Malecon was touted by Ubie, Rick’s hairdresser/stylist/barber, as the best place for “Dominican” food in New York. And though we don’t know anything about Ubie’s food savvy, Rick’s hair is definitely impressive, so we just had to go on that.

The first detour on our trip to Malecon occurred a couple of months earlier when on the date we were to gather, Rick informed us that there was an event at the Brooklyn Brewery in Williamsburg featuring the barbecue of Myron Mixon.

The Brooklyn Brewery: The first leg of our journey.

Though I’ve been through a few barbecue wars myself, I don’t follow them on television. Apparently Myron Mixon is a barbecue celebrity and had just written a book on his expertise. This event was in celebration of that publication and included barbecue prepared by Mixon himself. Rick’s influence got our group invites to the event and he presented us with the option of the “Dominican place” or free barbecue and beer. Our decision was unanimous. We would postpone Rick’s pick to experience the Brooklyn Brewery and Mixon’s renowned barbecue.

After arriving promptly at the Brooklyn Brewery on an empty stomach and quickly downing two very cold and very delicious beers, while waiting (and waiting) for Mixon to lay out his food, I desperately reached for the pickles—the  only thing to eat—in hopes of not passing out in a mound of barbecue. Finally the ribs and brisket were assembled on the steam tables and our group, showing the skill and confidence accumulated by years of experience, positioned ourselves at  the front of the buffet line.

Our plates piled high, we began to dig in. The ribs were worthy of Mixon’s reputation; seasoned perfectly, smoked to moist tenderness topped with a subtle glaze of semi-sweet sauce. The brisket, however, even sliced thin, was like eating shoe leather. How could a barbecue master allow such a debacle? Shouldn’t pride itself prevent one from tarnishing one’s revered status? In other words, if I were Mixon, I would have dumped all the inedible brisket rather than foisting it upon the scavengers lining up for the buffet. But that’s just me.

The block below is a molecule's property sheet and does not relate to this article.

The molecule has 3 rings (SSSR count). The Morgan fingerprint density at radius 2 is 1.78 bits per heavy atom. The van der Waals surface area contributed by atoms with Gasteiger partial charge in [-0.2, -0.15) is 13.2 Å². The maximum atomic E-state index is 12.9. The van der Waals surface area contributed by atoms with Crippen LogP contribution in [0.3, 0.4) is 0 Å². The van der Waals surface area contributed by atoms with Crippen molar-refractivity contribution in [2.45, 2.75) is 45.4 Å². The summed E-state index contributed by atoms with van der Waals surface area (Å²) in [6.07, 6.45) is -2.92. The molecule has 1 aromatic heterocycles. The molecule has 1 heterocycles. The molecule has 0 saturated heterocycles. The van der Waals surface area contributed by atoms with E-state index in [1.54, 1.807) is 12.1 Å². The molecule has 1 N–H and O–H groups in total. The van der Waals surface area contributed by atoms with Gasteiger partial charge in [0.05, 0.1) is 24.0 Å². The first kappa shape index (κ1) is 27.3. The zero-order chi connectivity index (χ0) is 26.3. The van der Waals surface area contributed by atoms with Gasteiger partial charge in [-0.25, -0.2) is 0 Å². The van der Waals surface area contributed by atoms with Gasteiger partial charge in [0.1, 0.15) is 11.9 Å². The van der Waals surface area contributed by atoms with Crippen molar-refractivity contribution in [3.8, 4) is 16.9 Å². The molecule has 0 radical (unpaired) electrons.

Myron Mixon displaying his gnawing ability.

A few weeks later, channel surfing, I noticed Mixon’s silver-bearded visage on television. He was on a barbecue competition called “BBQ Pitmasters” on TLC (The Learning Channel). I watched as he competed in the “ribs” category and came in third behind a man named Tuffy Stone and the winning team called “Slap Yo Daddy,” comprised of Asian-Americans from California. When the results were announced, Mixon had the same look on his face that I did when sampling his brisket.

A month later, we tried again to visit the “Dominican place” recommended by Ubie. Late on the afternoon of our scheduled gathering, Rick emailed to say a work crisis had come up and he would have to cancel. I was on my way to a Little League tournament game with my son in the Inwood section of Northern Manhattan. I thought I might be able to get to the dinner in nearby Washington Heights, son in tow, if his game ended promptly. But Eugene was cranky and wanted to meet sooner than later; bitter that when most of the world was sleeping, he would be camped out on the RFK Bridge overseeing construction there. Since this was Rick’s choice, it didn’t make sense to assemble without him, but I was away from my email and deferred the executive decision whether to cancel or not up to Gerry. He, wisely choose to cancel.

Malecon’s cafe con leche receptacle.

We quickly rescheduled and this time there were no cancellations. I admit to not being a stranger to the food of Malecon. Though the Malecon I was familiar with was on the upper west side and known, to me, as “El Malecon.” A visit to Malecon’s website revealed that they were related.

The Malecon in Washington Heights was most definitely the big brother of the two. Not only was it located in the heart of New York’s biggest Dominican community, it was larger than “El Malecon” and its menu was much more extensive.